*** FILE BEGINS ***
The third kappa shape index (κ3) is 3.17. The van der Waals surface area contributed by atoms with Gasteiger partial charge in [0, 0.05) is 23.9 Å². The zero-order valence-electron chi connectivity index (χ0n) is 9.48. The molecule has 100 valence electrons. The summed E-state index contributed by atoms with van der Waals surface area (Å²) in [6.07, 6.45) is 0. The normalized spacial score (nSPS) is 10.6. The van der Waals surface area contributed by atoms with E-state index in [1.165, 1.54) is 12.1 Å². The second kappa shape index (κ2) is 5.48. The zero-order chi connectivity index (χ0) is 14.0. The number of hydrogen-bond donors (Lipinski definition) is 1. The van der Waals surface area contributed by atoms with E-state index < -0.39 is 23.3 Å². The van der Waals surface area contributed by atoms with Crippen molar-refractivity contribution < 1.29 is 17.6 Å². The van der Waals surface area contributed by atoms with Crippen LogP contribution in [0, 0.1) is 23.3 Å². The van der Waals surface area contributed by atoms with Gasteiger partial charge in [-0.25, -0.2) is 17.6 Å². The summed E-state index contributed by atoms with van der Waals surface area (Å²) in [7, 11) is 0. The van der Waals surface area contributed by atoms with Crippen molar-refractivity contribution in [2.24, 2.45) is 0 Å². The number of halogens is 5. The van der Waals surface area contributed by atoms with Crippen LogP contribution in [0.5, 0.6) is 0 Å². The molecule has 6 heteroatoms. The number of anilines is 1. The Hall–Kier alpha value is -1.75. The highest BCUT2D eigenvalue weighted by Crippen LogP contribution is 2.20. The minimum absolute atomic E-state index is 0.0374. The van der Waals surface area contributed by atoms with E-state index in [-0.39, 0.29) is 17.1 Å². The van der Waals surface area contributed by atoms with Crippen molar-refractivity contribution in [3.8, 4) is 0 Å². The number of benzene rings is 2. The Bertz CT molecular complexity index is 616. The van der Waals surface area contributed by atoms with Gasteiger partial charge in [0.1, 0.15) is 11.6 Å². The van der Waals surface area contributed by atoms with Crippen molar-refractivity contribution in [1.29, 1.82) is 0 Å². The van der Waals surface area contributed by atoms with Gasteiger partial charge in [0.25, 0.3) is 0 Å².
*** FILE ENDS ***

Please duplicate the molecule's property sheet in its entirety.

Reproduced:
The third kappa shape index (κ3) is 3.17. The van der Waals surface area contributed by atoms with Gasteiger partial charge in [0, 0.05) is 23.9 Å². The zero-order valence-electron chi connectivity index (χ0n) is 9.48. The molecule has 100 valence electrons. The summed E-state index contributed by atoms with van der Waals surface area (Å²) in [6.07, 6.45) is 0. The normalized spacial score (nSPS) is 10.6. The van der Waals surface area contributed by atoms with E-state index in [1.165, 1.54) is 12.1 Å². The second kappa shape index (κ2) is 5.48. The zero-order chi connectivity index (χ0) is 14.0. The number of hydrogen-bond donors (Lipinski definition) is 1. The van der Waals surface area contributed by atoms with E-state index < -0.39 is 23.3 Å². The van der Waals surface area contributed by atoms with Crippen molar-refractivity contribution < 1.29 is 17.6 Å². The van der Waals surface area contributed by atoms with Crippen LogP contribution in [0, 0.1) is 23.3 Å². The van der Waals surface area contributed by atoms with Gasteiger partial charge in [-0.25, -0.2) is 17.6 Å². The summed E-state index contributed by atoms with van der Waals surface area (Å²) in [7, 11) is 0. The van der Waals surface area contributed by atoms with Crippen molar-refractivity contribution in [2.24, 2.45) is 0 Å². The number of halogens is 5. The van der Waals surface area contributed by atoms with Crippen LogP contribution in [0.5, 0.6) is 0 Å². The molecule has 6 heteroatoms. The number of anilines is 1. The Hall–Kier alpha value is -1.75. The highest BCUT2D eigenvalue weighted by Crippen LogP contribution is 2.20. The minimum absolute atomic E-state index is 0.0374. The van der Waals surface area contributed by atoms with E-state index in [-0.39, 0.29) is 17.1 Å². The van der Waals surface area contributed by atoms with Crippen molar-refractivity contribution in [3.8, 4) is 0 Å². The number of benzene rings is 2. The Bertz CT molecular complexity index is 616. The van der Waals surface area contributed by atoms with Gasteiger partial charge in [0.1, 0.15) is 11.6 Å². The van der Waals surface area contributed by atoms with Crippen molar-refractivity contribution in [1.29, 1.82) is 0 Å². The van der Waals surface area contributed by atoms with Gasteiger partial charge in [0.25, 0.3) is 0 Å².